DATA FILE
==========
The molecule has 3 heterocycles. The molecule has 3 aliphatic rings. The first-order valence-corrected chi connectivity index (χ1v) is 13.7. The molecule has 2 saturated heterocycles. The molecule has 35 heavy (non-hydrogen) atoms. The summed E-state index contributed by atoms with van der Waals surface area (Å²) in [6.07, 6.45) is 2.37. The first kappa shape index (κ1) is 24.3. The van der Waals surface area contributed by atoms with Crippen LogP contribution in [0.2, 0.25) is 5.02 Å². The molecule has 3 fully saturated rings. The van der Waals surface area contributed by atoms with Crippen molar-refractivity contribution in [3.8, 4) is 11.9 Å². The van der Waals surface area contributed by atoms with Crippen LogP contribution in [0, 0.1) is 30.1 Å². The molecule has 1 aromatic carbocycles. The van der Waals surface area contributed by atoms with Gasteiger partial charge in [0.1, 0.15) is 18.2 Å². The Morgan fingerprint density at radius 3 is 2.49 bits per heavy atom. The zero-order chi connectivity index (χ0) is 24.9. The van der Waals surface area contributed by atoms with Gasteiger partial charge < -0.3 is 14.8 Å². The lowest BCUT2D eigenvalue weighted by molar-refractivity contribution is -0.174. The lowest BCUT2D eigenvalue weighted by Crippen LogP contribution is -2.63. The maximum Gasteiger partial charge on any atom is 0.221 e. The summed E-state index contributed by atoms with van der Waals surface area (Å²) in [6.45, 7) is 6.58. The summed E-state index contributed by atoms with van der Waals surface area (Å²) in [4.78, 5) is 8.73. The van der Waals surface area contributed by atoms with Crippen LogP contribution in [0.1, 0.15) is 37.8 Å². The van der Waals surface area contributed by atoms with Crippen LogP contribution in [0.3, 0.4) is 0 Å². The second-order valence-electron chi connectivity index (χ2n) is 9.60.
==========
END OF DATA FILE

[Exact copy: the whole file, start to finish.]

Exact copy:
The molecule has 3 heterocycles. The molecule has 3 aliphatic rings. The first-order valence-corrected chi connectivity index (χ1v) is 13.7. The molecule has 2 saturated heterocycles. The molecule has 35 heavy (non-hydrogen) atoms. The summed E-state index contributed by atoms with van der Waals surface area (Å²) in [6.07, 6.45) is 2.37. The first kappa shape index (κ1) is 24.3. The van der Waals surface area contributed by atoms with Crippen LogP contribution in [0.2, 0.25) is 5.02 Å². The molecule has 3 fully saturated rings. The van der Waals surface area contributed by atoms with Crippen molar-refractivity contribution in [3.8, 4) is 11.9 Å². The van der Waals surface area contributed by atoms with Crippen LogP contribution in [0, 0.1) is 30.1 Å². The molecule has 1 aromatic carbocycles. The van der Waals surface area contributed by atoms with Gasteiger partial charge in [0.1, 0.15) is 18.2 Å². The Morgan fingerprint density at radius 3 is 2.49 bits per heavy atom. The zero-order chi connectivity index (χ0) is 24.9. The van der Waals surface area contributed by atoms with Gasteiger partial charge < -0.3 is 14.8 Å². The lowest BCUT2D eigenvalue weighted by molar-refractivity contribution is -0.174. The lowest BCUT2D eigenvalue weighted by Crippen LogP contribution is -2.63. The maximum Gasteiger partial charge on any atom is 0.221 e. The summed E-state index contributed by atoms with van der Waals surface area (Å²) in [6.45, 7) is 6.58. The summed E-state index contributed by atoms with van der Waals surface area (Å²) in [4.78, 5) is 8.73. The van der Waals surface area contributed by atoms with Crippen LogP contribution in [0.1, 0.15) is 37.8 Å². The van der Waals surface area contributed by atoms with Crippen LogP contribution in [0.3, 0.4) is 0 Å². The second-order valence-electron chi connectivity index (χ2n) is 9.60.